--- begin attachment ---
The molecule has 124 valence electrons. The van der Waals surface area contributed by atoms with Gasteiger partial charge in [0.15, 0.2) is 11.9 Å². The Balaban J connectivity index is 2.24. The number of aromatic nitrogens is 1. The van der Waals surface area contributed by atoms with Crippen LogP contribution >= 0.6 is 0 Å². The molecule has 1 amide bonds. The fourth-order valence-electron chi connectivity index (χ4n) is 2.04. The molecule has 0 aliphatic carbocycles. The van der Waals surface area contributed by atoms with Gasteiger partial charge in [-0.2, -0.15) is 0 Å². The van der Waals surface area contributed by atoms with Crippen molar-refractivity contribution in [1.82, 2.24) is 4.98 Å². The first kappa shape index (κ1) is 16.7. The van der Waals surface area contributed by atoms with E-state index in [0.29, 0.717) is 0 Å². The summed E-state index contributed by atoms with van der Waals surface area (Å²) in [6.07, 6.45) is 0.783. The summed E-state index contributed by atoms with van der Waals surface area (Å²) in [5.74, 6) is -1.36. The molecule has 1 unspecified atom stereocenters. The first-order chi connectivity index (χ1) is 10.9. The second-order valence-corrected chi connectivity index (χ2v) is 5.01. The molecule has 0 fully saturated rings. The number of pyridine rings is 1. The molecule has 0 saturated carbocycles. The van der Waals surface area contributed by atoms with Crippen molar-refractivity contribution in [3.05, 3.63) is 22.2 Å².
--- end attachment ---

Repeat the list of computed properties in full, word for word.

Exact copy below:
The molecule has 124 valence electrons. The van der Waals surface area contributed by atoms with Gasteiger partial charge in [0.15, 0.2) is 11.9 Å². The Balaban J connectivity index is 2.24. The number of aromatic nitrogens is 1. The van der Waals surface area contributed by atoms with Crippen LogP contribution >= 0.6 is 0 Å². The molecule has 1 amide bonds. The fourth-order valence-electron chi connectivity index (χ4n) is 2.04. The molecule has 0 aliphatic carbocycles. The van der Waals surface area contributed by atoms with Gasteiger partial charge in [-0.2, -0.15) is 0 Å². The van der Waals surface area contributed by atoms with Crippen molar-refractivity contribution in [1.82, 2.24) is 4.98 Å². The first kappa shape index (κ1) is 16.7. The van der Waals surface area contributed by atoms with E-state index in [0.29, 0.717) is 0 Å². The summed E-state index contributed by atoms with van der Waals surface area (Å²) in [6.07, 6.45) is 0.783. The summed E-state index contributed by atoms with van der Waals surface area (Å²) in [5.74, 6) is -1.36. The molecule has 1 unspecified atom stereocenters. The first-order chi connectivity index (χ1) is 10.9. The second-order valence-corrected chi connectivity index (χ2v) is 5.01. The molecule has 0 fully saturated rings. The number of pyridine rings is 1. The molecule has 0 saturated carbocycles. The van der Waals surface area contributed by atoms with Crippen molar-refractivity contribution in [3.05, 3.63) is 22.2 Å².